Court of Appeals Construes “Sidewalk” Under Highway Exception to Include Non-Adjacent Hike / Bike Path Not Within Right of Way of Roadway

This recent Court of Appeals opinion seems to skirt the definition of “sidewalk” within the meaning of the highway exception to governmental immunity in MCL 691.1402, and the definition provided in MCL 691.1401(e).  Hernandez v. Twp. of Clinton, Unpublished Decision of the Michigan Court of Appeals, released February 14, 2013 (COA Docket No. 307683).

The plaintiff was injured when his bike tire struck a hole in an asphalt-paved pathway that followed a parkway, but which was separated therefrom by a 30-foot wide grass median / neutral area.  The Court of Appeals panel cites the rule, established by the cases of Stabley v. Huron-Clinton Metropark, 228 Mich. App. 357 (1998) and Hatch v. Grand Haven Twp., 461 Mich. 457 (2000) that in order to be considered a “highway” within the meaning of the highway exception the sidewalk “must be (1) a path designed for pedestrian use, (2) usually paved, (3) running alongside and adjacent to a public road, and (4) within the right of way of that road.”  See Slip. Op. at 4 (emphasis added).

The Court of Appeals ruled that the plaintiff met his burden to plead in avoidance of immunity by the allegations.  However, the rule is that retained sovereign immunity is broadly conferred and the statutory exceptions thereto are strictly or narrowly construed.  The emphasized element above, that the sidewalk, to be considered within the exception sufficient to invoke the government’s duty, must be “within the right of way of [the] road” to which it is adjacent does not appear to be fulfilled in this case.  Only by a broad, rather than narrow, construction of the exception could a pathway separated from the true right of way of a “highway” by a 30 foot grass margin be considered a “sidewalk” within the exception.

This panel’s decision is suspect in light of the interpretive requirements applicable to the exceptions to governmental immunity.

Here is the opinion: Hernandez v. Township of Clinton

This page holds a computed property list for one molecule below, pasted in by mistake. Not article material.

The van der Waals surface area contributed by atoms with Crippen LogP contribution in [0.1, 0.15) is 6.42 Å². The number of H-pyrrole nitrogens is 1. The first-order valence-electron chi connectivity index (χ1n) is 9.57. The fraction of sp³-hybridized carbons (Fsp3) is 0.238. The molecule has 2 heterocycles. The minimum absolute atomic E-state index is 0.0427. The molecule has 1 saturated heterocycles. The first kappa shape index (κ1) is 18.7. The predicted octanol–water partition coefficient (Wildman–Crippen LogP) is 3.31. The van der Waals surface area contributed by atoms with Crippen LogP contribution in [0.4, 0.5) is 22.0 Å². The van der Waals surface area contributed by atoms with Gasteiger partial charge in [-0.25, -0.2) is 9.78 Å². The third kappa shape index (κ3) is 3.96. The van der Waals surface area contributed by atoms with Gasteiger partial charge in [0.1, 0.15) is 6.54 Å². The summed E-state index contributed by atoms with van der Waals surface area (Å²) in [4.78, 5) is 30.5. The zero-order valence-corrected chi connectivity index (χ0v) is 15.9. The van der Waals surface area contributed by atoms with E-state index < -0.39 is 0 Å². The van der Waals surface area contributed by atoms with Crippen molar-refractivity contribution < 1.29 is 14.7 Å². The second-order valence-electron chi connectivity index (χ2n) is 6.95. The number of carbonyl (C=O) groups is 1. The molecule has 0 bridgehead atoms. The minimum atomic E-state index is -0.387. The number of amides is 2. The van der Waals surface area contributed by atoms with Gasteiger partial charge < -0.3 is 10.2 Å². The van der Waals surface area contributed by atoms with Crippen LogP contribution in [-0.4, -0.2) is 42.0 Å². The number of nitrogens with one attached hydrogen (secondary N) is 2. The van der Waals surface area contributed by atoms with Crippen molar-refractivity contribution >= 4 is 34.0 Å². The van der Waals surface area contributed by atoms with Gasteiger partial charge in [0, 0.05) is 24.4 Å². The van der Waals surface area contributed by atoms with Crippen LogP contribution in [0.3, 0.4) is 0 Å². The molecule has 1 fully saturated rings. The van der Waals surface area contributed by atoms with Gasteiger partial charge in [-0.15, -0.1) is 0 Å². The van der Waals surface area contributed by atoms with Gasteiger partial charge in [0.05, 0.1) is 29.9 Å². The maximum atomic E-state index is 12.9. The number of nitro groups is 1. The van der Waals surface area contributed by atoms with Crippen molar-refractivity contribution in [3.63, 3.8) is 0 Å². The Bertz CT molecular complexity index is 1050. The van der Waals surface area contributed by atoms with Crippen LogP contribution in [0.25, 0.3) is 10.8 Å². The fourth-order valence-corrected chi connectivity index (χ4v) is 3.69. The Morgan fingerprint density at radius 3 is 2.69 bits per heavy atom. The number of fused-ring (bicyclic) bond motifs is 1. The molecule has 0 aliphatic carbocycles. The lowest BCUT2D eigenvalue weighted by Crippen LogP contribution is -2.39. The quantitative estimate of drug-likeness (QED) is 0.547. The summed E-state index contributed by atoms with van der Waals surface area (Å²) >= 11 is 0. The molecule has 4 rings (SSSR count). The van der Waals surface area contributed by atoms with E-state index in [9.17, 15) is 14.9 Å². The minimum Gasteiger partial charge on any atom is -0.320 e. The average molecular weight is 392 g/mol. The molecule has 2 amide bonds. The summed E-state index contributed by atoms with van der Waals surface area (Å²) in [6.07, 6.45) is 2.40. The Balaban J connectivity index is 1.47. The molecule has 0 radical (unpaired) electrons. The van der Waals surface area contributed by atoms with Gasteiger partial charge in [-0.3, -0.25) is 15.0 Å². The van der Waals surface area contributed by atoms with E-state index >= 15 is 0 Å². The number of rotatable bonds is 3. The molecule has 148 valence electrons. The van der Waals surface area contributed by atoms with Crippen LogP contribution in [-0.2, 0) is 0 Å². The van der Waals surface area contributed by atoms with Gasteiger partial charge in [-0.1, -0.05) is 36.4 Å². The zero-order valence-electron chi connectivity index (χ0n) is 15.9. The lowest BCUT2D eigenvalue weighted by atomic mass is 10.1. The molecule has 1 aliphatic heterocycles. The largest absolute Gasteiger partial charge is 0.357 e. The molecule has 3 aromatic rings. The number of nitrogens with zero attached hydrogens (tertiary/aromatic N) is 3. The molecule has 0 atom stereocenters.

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Owner of law firm since July 2014; Handles all types of appellate matters and assists other lawyers with complex litigation and insurance coverage issues; Admitted to the Supreme Court of the United States, the Sixth Circuit Court of Appeals and the State Bar of Michigan; Expertise in prosecuting and defending appeals with several significant successes in the Sixth Circuit Court of Appeals, the Michigan Supreme Court and the Michigan Court of Appeals; Author of briefs amicus curiae in the Michigan Supreme Court for the Michigan Defense Trial Counsel and the Insurance Institute of Michigan; Represents Insurance Companies, Major International Business, Governmental Entities, Law Enforcement Officers and County Sheriffs. Board of Directors, Michigan Defense Trial Counsel Amicus Committee Co-Chair, Michigan Defense Trial Counsel Military - Retired Major in the Judge Advocate General (JAG) Corps of the United States Army, Brigade Judge Advocate and Staff JAG officer for the Maneuver Training Center, Camp Grayling, Michigan; Recipient of the Army's Meritorious Service Medal (the highest medal of honor available to Soldiers serving in non-combat roles); 2012 Graduate of the Judge Advocate Officer Advanced Course, at The Judge Advocate Legal Center and School, Charlottesville, Virginia. United States Navy Reserves, Combat Warfare Qualification, January 1989 to July 2003 Former law clerk to Justice Stephen J. Markman, Michigan Supreme Court, Research Attorney, Michigan Court of Appeals. Insurance Coverage Associate Plunkett Cooney; Environmental Law Attorney at Squire Sanders, now Squire Patton Boggs; Master's Degree in Environmental Law; Environmental Law Scholar, ALI/ABA Washington, D.C., Juris Doctorate, Vermont Law School, Environmental Editor, Vermont Law Review; Treasurer and Finalist, Moot Court Advisory Board.
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